Luke Doucet and Melissa McClelland had a professional relationship for years before they succumbed to the inevitability of romance.
As Canadian singer-songwriters, they traveled in the same circles, worked together as members of Sarah McLachlan’s touring band and made some records together, with Doucet acting as McClelland’s producer. They married in 2006, but maintained solo careers.
Then they succumbed to another inevitability and in 2011 formed a band together, called Whitehorse. In for a penny, in for a pound. For Doucet, Whitehorse encapsulates his entire career; he began with a rock band called Veal, branched out into his rootsy solo albums, and then became a busy producer.
“That wasn’t deliberate, but there are elements of rock ’n’ roll, elements of the blues, elements of country and elements of this really intimate singer-songwriter thing that Melissa and I do,” Doucet said.
“It wasn’t by design. We didn’t think, ‘Hey, let’s build a band that allows us to do everything we’ve done in the past,’ but for some reason, and maybe it’s subconscious, this band does that.”
Whitehorse, which performs tonight at the Zanzabar, is an unusual hybrid. The only members are Doucet and McClelland, but they each act as a one-man band and incorporate a full band’s worth of instrumentation, trading off between guitars, drums and keyboards while also using tape loops. The goal, Doucet said, is to create an organic sound that belies all of the juggling.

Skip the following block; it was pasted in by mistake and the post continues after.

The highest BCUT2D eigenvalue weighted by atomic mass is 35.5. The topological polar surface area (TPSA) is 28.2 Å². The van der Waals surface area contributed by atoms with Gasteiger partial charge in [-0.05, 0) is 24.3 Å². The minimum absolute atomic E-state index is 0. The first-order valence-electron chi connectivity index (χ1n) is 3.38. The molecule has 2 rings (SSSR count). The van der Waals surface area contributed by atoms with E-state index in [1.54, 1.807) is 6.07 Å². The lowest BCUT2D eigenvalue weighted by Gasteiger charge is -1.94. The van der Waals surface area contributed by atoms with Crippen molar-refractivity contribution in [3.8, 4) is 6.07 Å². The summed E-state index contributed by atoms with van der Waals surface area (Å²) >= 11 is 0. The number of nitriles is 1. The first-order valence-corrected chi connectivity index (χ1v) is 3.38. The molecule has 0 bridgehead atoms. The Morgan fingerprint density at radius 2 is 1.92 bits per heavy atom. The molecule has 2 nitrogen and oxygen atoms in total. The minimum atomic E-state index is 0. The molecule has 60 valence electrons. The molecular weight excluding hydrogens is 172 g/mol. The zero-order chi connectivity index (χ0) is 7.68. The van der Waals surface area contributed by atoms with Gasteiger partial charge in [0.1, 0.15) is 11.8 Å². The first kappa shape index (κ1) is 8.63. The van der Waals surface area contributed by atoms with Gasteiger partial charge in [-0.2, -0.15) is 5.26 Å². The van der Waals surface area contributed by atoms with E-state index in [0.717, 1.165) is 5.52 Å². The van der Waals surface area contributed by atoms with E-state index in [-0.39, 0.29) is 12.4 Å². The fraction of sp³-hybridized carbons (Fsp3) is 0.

One-man bands aren’t common, but they aren’t unusual. In recent years, for example, Andrew Bird has defined the approach with his artful use of tape looping, building songs on the fly. But a two-person one-man band is something else.
“We’re obviously not the first band to employ loops, but what makes us maybe unique is that we’re the first two people to do that together,” Doucet said.
During a typical performance, both Doucet and McClelland are triggering loops to which the other must respond in order to keep the song together. They create drum tracks as a team, with Doucet playing the kick drum and floor tom while McClelland plays a snare as they both continue to play guitar and sing.
“It’s physically demanding, and I’ve never seen anybody do that,” Doucet said. “Sometimes we’re ambitious and we don’t always land everything we try to do. These days we’re batting pretty high, but in the early days we’d come off stage sweating and say, ‘Wow, that almost worked.’ ”
Whitehorse has recorded two albums, “Whitehorse” and “The Fate of the World Depends on This Kiss,” that reflect the couple’s aesthetic of blending intimacy with the dynamics of a rock band. This year, they scaled things down with an acoustic EP called “The Road to Massey Hall,” which covers the music of artists who have performed at the famous concert hall.
Whitehorse played Massey Hall this year, an indication of the success they’re enjoying in Canada. Their albums have certainly been noticed in the United States, if not to the same extent, but a recent successful West Coast tour has them hopeful that America is next.
“It took a long time — I feel like I’ve been banging my head against the wall in America for so long that there’s a permanent indentation on my forehead — but for the first time ... it’s been changing, and it’s obviously a really welcome thing,” Doucet said.